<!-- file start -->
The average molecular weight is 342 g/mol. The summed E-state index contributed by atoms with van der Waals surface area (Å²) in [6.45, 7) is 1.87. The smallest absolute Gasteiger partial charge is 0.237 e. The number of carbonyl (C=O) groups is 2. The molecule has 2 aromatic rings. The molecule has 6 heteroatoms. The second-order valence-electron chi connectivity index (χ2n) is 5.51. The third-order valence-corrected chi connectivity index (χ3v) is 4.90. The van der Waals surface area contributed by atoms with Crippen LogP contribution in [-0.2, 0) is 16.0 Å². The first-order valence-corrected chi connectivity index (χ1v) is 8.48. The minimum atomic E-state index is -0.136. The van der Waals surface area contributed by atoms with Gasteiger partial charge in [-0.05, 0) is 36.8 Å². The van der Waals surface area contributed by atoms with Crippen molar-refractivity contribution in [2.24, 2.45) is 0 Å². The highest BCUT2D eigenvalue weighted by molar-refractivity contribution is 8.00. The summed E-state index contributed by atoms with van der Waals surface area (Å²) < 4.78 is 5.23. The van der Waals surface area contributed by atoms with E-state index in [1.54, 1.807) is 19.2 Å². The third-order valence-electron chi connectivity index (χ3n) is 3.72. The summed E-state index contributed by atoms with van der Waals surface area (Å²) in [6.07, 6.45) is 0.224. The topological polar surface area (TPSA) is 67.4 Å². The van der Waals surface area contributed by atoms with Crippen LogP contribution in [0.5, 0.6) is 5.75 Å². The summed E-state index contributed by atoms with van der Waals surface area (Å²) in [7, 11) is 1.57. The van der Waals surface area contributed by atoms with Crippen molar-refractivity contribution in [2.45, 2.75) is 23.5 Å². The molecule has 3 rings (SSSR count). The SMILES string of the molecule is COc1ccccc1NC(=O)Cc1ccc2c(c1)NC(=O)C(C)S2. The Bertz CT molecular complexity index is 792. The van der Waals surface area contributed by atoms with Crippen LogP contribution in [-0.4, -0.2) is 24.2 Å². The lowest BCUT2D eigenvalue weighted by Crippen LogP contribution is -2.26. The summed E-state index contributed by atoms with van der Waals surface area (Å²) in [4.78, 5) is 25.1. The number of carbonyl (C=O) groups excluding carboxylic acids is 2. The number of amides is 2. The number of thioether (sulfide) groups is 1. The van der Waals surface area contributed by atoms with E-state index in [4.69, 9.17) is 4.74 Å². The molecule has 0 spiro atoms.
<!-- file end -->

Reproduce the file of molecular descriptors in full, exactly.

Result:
The average molecular weight is 342 g/mol. The summed E-state index contributed by atoms with van der Waals surface area (Å²) in [6.45, 7) is 1.87. The smallest absolute Gasteiger partial charge is 0.237 e. The number of carbonyl (C=O) groups is 2. The molecule has 2 aromatic rings. The molecule has 6 heteroatoms. The second-order valence-electron chi connectivity index (χ2n) is 5.51. The third-order valence-corrected chi connectivity index (χ3v) is 4.90. The van der Waals surface area contributed by atoms with Crippen LogP contribution in [-0.2, 0) is 16.0 Å². The first-order valence-corrected chi connectivity index (χ1v) is 8.48. The minimum atomic E-state index is -0.136. The van der Waals surface area contributed by atoms with Gasteiger partial charge in [-0.05, 0) is 36.8 Å². The van der Waals surface area contributed by atoms with Crippen molar-refractivity contribution in [2.24, 2.45) is 0 Å². The highest BCUT2D eigenvalue weighted by molar-refractivity contribution is 8.00. The summed E-state index contributed by atoms with van der Waals surface area (Å²) < 4.78 is 5.23. The van der Waals surface area contributed by atoms with E-state index in [1.54, 1.807) is 19.2 Å². The third-order valence-electron chi connectivity index (χ3n) is 3.72. The summed E-state index contributed by atoms with van der Waals surface area (Å²) in [6.07, 6.45) is 0.224. The topological polar surface area (TPSA) is 67.4 Å². The van der Waals surface area contributed by atoms with Crippen LogP contribution in [0.5, 0.6) is 5.75 Å². The summed E-state index contributed by atoms with van der Waals surface area (Å²) in [7, 11) is 1.57. The van der Waals surface area contributed by atoms with Crippen molar-refractivity contribution in [2.45, 2.75) is 23.5 Å². The molecule has 3 rings (SSSR count). The SMILES string of the molecule is COc1ccccc1NC(=O)Cc1ccc2c(c1)NC(=O)C(C)S2. The Bertz CT molecular complexity index is 792. The van der Waals surface area contributed by atoms with Crippen LogP contribution in [-0.4, -0.2) is 24.2 Å². The lowest BCUT2D eigenvalue weighted by Crippen LogP contribution is -2.26. The summed E-state index contributed by atoms with van der Waals surface area (Å²) in [4.78, 5) is 25.1. The number of carbonyl (C=O) groups excluding carboxylic acids is 2. The number of amides is 2. The number of thioether (sulfide) groups is 1. The van der Waals surface area contributed by atoms with E-state index in [4.69, 9.17) is 4.74 Å². The molecule has 0 spiro atoms.